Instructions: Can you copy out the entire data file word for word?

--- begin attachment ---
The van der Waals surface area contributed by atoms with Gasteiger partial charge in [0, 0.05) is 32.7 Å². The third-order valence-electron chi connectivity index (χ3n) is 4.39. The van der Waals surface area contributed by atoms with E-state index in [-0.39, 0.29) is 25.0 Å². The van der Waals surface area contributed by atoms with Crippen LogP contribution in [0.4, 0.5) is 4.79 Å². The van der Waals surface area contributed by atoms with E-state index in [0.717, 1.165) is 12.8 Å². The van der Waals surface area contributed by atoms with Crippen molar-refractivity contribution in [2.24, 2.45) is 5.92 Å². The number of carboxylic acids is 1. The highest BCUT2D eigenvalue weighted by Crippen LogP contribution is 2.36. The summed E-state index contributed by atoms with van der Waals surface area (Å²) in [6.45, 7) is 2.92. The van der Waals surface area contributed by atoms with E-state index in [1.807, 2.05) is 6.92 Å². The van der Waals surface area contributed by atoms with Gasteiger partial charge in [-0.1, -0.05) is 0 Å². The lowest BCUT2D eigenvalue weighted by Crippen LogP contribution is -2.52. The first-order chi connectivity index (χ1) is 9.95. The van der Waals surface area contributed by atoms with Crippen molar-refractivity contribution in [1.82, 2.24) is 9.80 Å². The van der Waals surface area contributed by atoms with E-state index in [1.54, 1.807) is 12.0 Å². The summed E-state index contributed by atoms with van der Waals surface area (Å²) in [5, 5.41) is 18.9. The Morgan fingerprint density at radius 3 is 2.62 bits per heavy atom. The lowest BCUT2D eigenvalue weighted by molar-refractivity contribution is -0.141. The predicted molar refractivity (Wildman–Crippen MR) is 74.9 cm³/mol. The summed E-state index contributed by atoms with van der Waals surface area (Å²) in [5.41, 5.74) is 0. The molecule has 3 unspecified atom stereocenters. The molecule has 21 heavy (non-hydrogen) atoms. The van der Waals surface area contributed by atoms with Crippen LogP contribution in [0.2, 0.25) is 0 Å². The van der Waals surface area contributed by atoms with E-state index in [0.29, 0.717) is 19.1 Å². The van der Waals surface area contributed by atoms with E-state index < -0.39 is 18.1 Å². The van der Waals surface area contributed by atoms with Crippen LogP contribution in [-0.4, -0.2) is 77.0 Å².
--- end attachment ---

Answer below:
The van der Waals surface area contributed by atoms with Gasteiger partial charge in [0, 0.05) is 32.7 Å². The third-order valence-electron chi connectivity index (χ3n) is 4.39. The van der Waals surface area contributed by atoms with E-state index in [-0.39, 0.29) is 25.0 Å². The van der Waals surface area contributed by atoms with Crippen LogP contribution in [0.4, 0.5) is 4.79 Å². The van der Waals surface area contributed by atoms with E-state index in [0.717, 1.165) is 12.8 Å². The van der Waals surface area contributed by atoms with Crippen molar-refractivity contribution in [2.24, 2.45) is 5.92 Å². The number of carboxylic acids is 1. The highest BCUT2D eigenvalue weighted by Crippen LogP contribution is 2.36. The summed E-state index contributed by atoms with van der Waals surface area (Å²) in [6.45, 7) is 2.92. The van der Waals surface area contributed by atoms with E-state index in [1.807, 2.05) is 6.92 Å². The van der Waals surface area contributed by atoms with Gasteiger partial charge in [-0.1, -0.05) is 0 Å². The lowest BCUT2D eigenvalue weighted by Crippen LogP contribution is -2.52. The first-order chi connectivity index (χ1) is 9.95. The van der Waals surface area contributed by atoms with Crippen molar-refractivity contribution in [1.82, 2.24) is 9.80 Å². The van der Waals surface area contributed by atoms with E-state index in [1.54, 1.807) is 12.0 Å². The summed E-state index contributed by atoms with van der Waals surface area (Å²) in [5, 5.41) is 18.9. The Morgan fingerprint density at radius 3 is 2.62 bits per heavy atom. The lowest BCUT2D eigenvalue weighted by molar-refractivity contribution is -0.141. The predicted molar refractivity (Wildman–Crippen MR) is 74.9 cm³/mol. The summed E-state index contributed by atoms with van der Waals surface area (Å²) in [5.41, 5.74) is 0. The molecule has 3 unspecified atom stereocenters. The molecule has 21 heavy (non-hydrogen) atoms. The van der Waals surface area contributed by atoms with Crippen LogP contribution in [0.2, 0.25) is 0 Å². The van der Waals surface area contributed by atoms with E-state index in [0.29, 0.717) is 19.1 Å². The van der Waals surface area contributed by atoms with E-state index < -0.39 is 18.1 Å². The van der Waals surface area contributed by atoms with Crippen LogP contribution in [-0.4, -0.2) is 77.0 Å².